December 1, 1999 8:00 AM PST

Barnesandnoble.com tests 24-hour delivery service

Hoping to put a dent in Amazon.com's dominance in the virtual world, Barnesandnoble.com has been quietly testing a service to deliver books purchased from its Web site within a 24-hour period.

Without alerting buyers, the online bookseller has been delivering books using messengers on bicycles, on foot, by subway, and in delivery vans to bring near instant-gratification to its customers who order books online in Manhattan.

The company said the 24-hour delivery does not cost customers anything extra on top of the $3.95 charge for standard delivery. Barnesandnoble.com also said that its cost for using the courier service is similar to what they pay for standard postal services.

Net retailers use same-day delivery to compete "The lack of immediacy that plagues most Internet retailers is a significant inhibitor to purchase," said Ken Cassar, an analyst with New York-based research firm Jupiter Communications. "I have long felt that we will see inventory get closer and closer to the customer and I think this is an early example of that trend starting to occur."

The company said that if the test period is successful, it may expand the program to other cities, going as far as delivering books from its stores in areas where it doesn't have warehouse distribution facilities.

With a network of more than 500 retail Barnes and Noble superstores dotted across the United States, a successful 24-hour delivery service could present a challenge to Amazon.com.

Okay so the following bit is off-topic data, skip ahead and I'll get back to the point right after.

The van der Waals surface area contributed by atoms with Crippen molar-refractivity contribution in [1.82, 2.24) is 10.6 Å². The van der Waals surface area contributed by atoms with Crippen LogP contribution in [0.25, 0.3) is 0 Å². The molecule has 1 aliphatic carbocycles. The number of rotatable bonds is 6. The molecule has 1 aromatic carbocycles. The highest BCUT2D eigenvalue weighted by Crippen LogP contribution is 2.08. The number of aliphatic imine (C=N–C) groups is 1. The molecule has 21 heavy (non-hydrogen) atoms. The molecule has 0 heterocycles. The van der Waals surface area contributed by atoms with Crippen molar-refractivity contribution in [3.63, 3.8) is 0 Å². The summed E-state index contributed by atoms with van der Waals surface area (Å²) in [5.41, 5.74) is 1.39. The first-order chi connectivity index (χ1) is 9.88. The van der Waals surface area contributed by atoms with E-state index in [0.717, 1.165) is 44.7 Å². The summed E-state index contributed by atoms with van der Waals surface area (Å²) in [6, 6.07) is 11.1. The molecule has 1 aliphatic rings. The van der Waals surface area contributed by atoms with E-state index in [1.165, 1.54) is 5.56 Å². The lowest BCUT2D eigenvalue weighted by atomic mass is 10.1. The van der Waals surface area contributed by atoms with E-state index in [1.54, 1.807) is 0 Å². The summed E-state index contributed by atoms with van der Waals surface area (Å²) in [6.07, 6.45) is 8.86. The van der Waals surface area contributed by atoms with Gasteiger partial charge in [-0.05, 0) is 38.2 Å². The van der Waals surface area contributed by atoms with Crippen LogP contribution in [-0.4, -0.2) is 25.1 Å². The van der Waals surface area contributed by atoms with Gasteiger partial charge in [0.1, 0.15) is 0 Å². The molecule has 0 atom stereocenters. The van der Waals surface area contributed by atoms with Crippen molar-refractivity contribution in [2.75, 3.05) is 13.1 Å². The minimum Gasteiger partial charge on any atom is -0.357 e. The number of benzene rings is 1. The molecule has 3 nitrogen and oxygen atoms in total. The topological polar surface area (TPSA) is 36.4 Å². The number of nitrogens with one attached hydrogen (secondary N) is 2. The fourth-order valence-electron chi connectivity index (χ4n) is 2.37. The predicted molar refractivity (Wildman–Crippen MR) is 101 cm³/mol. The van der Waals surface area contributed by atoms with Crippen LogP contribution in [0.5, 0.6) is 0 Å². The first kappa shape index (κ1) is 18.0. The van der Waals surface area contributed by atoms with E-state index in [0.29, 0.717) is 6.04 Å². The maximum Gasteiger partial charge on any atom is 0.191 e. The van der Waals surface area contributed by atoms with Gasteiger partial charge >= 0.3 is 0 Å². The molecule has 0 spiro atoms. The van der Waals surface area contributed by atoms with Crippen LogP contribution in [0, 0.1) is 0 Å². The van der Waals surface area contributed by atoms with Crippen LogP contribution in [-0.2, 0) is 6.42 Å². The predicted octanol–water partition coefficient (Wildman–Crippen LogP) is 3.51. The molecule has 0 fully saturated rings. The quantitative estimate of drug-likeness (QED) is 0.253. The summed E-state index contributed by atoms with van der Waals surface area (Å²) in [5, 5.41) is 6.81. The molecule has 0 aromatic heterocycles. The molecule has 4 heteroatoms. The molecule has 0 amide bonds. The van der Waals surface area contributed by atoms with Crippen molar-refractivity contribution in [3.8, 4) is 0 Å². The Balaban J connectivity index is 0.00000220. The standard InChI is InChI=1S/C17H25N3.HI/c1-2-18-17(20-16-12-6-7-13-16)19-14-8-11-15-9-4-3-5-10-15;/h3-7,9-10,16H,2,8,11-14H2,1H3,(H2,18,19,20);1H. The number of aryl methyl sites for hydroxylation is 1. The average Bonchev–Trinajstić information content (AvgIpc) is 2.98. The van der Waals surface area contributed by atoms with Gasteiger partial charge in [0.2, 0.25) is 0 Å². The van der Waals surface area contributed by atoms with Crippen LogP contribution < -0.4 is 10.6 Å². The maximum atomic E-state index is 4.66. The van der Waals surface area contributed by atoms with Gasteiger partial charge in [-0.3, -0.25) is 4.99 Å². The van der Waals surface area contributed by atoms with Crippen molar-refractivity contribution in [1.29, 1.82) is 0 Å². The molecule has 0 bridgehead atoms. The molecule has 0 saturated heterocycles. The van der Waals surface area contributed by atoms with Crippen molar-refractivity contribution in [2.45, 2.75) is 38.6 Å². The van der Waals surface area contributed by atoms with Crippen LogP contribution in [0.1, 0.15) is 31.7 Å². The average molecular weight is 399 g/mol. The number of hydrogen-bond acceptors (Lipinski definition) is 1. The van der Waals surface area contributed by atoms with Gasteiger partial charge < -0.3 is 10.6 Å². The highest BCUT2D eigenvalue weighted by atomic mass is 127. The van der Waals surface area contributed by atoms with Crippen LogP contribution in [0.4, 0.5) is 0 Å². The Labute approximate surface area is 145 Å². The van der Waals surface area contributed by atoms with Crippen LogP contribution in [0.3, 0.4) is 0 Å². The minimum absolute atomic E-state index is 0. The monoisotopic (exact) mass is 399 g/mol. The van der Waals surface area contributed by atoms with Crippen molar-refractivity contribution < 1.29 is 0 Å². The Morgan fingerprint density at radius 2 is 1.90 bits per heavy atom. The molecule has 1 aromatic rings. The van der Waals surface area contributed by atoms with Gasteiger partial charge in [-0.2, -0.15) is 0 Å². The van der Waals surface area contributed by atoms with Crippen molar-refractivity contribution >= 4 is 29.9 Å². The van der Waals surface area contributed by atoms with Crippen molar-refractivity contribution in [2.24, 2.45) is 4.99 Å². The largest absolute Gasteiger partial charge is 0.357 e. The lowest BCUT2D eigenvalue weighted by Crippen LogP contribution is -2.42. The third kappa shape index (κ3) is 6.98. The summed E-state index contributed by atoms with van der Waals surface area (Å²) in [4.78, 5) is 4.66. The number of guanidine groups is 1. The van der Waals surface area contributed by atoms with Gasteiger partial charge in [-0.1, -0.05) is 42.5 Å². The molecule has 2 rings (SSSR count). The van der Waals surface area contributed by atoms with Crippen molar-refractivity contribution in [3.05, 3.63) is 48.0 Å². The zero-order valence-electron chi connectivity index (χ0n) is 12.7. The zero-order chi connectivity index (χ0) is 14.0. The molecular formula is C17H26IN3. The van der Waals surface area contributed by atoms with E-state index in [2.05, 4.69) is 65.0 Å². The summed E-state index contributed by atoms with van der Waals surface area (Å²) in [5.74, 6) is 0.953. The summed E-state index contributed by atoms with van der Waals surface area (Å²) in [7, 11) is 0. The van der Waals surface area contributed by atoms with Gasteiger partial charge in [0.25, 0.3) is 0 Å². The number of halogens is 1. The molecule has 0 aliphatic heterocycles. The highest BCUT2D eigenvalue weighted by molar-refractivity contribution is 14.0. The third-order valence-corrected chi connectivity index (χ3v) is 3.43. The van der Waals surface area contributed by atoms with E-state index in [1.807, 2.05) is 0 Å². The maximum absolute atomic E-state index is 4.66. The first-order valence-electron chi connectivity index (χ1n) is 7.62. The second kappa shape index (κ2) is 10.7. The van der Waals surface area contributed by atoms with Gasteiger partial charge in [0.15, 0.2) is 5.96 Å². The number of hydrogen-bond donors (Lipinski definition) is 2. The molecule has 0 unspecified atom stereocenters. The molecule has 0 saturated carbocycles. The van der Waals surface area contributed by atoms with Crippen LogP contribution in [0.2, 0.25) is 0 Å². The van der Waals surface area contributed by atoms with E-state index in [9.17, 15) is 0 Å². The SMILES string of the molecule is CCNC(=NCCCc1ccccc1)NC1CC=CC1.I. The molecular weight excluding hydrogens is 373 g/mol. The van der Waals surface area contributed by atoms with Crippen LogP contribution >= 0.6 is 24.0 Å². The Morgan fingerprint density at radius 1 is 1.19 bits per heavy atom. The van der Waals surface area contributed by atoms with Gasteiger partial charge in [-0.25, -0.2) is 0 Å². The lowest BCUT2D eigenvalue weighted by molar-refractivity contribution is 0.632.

Amazon.com, the Net-only retailer that left Barnes and Noble scrambling to play catch-up in the virtual world, could not be reached for comment at this time.

"It is a test project at this point," said Gus Carlson, a Barnesandnoble.com spokesman. "But it is a clear differentiator for us from all our competitors, big and small."

With Internet commerce players increasingly focused on issues surrounding distribution, warehousing, inventory and delivery, analysts believe that Barnesandnoble.com's ability to leverage its parent company's stores could be a strong advantage in cutting into Amazon.com's lead.

While both Amazon and Barnesandnoble.com charge $3.95 for three-to-seven day standard delivery, overnight fees are substantially higher at $10.95 for one book.

There are a few online services, mostly dealing with Internet grocery shopping, that try to speed up home delivery. There is also a growing crop of convenience companies like New York-based Kozmo which deliver videos and other products to a user's door.

"There really is a big opportunity with brick-and-mortar presence to start to leverage that physical presence by shipping products out of their stores," added Cassar.

Barnesandnoble.com is using the Early Bird courier service in Manhattan. The courier sends vans to the bookseller's distribution center in New Jersey at 6 AM and 1 PM ET to pick up the books that have been ordered. Back in the Early Bird distribution center in Manhattan, the courier service hands over the books to messengers who then proceed by bike, subway, and on foot to the final destinations.

Carlson stressed that it is in fact not a same-day service but strives to deliver books within a 24-hour period.

Amazon.com and Barnesandnoble.com are also battling in the Courtroom, with Amazon alleging that the rival book and music e-tailer illegally copied one of Amazon's patented technologies.

 

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